I’ll believe it when the vote is taken.

Thank You Harry Reid!!!

    elle in reply to Elzorro. | October 5, 2018 at 4:45 pm

    Yes! Correct! To Harry! Hear! Hear!

    I had posted on another site the delicious irony that this fiasco for the Democrats rests squarely on the weasel-like shoulders of smarmy former Maj. Leader Harry Reid during the Gorsuch confirmation. Then, thinking that I had stumbled upon some great original thought, I read a tweet by Byron York several days earlier making the same point. Oh well, let the professionals be professionals . . .

    CincyJan in reply to Elzorro. | October 6, 2018 at 12:11 am

    Harry Reid was vile.

There were some good parts of the speech, but boy did that go on and on. And backing up Feinstein’s denial about letting the letter slip out, heh. But at least she’s voting the right way. There shouldn’t have been a question in the first place with the ridiculousness of the accusations against Kavanaugh. Now I just hope this drives him further toward a conservative view.

They made a big mistake when they threatened her, after that she couldn’t let them win.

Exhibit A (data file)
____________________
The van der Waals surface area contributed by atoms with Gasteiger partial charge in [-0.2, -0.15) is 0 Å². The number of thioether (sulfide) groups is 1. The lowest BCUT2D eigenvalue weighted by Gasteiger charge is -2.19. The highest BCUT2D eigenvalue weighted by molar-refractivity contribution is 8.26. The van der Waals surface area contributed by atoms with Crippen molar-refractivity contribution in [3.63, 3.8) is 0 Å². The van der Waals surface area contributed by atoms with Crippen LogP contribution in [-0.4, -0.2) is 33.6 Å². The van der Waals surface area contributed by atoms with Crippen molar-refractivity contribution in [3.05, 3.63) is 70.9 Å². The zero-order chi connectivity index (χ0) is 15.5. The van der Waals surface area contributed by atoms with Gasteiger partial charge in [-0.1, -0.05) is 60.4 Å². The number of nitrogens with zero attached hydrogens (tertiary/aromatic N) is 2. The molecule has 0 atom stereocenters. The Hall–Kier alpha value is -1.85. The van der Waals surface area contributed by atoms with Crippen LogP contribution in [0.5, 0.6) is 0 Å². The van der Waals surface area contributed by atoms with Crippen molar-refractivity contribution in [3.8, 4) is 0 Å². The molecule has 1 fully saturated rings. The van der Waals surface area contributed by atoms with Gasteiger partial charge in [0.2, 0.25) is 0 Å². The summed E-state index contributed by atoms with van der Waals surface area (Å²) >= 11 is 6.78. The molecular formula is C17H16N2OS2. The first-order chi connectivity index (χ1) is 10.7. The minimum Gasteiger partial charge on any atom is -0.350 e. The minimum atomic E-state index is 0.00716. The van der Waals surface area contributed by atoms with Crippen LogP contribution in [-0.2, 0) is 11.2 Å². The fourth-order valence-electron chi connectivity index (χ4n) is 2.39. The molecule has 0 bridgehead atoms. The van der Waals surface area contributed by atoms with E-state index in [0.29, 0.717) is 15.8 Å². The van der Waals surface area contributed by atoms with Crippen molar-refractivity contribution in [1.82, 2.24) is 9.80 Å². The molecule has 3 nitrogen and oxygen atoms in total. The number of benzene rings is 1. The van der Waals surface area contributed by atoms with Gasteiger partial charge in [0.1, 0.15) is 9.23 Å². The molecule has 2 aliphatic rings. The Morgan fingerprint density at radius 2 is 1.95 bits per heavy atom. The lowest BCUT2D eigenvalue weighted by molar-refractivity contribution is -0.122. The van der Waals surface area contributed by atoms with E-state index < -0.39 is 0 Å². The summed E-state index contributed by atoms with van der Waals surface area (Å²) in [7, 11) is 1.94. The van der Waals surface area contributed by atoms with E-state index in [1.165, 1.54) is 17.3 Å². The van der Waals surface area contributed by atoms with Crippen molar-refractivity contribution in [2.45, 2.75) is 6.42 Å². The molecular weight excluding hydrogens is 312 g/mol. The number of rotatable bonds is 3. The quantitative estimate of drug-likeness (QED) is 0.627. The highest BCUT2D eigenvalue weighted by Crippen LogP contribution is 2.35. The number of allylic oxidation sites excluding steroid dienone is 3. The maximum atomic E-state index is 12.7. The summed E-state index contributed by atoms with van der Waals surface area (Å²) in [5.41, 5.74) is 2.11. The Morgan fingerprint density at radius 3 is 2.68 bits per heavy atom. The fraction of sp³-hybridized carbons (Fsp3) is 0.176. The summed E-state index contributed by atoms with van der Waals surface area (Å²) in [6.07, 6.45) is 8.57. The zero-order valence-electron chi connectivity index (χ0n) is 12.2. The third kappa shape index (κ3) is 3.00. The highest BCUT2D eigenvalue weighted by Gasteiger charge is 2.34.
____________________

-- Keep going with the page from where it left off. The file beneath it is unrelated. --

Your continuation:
Grahm and Collins, who would have thunk it.

I would love to see Murkowski stripped of her committee assignments and her office moved to a storage closet.

Carl Paulus
Collins basically defending the foundation of western civilization and the legal system on the Senate floor.”

Yes, and liberals will never forgive her for it. I’ve seen some of their other reactions… ones I’ll refrain from spreading around. Suffice to say that believing someone suffered trauma, but not believing her story, isn’t allowed.

That’s too bad, because it puts us right back in the grip of the recovered memories moral panic.

Watch the flames set in D.C. after he’s confirmed. They will try and burn the place to the ground. Time to call out the ARMY, the water cannons & dogs.


There’s a difference between free speech, petitioning and protesting to address grievances – and terroristic hooliganism.

Strange, how in 8 years of absolute torture under BHO – WE NEVER ACTED REMOTELY THIS WAY. NOT EVEN CLOSE.

I sense Trump’s hand in the staging of the response of the Republicans to the accusations against Kavanaugh.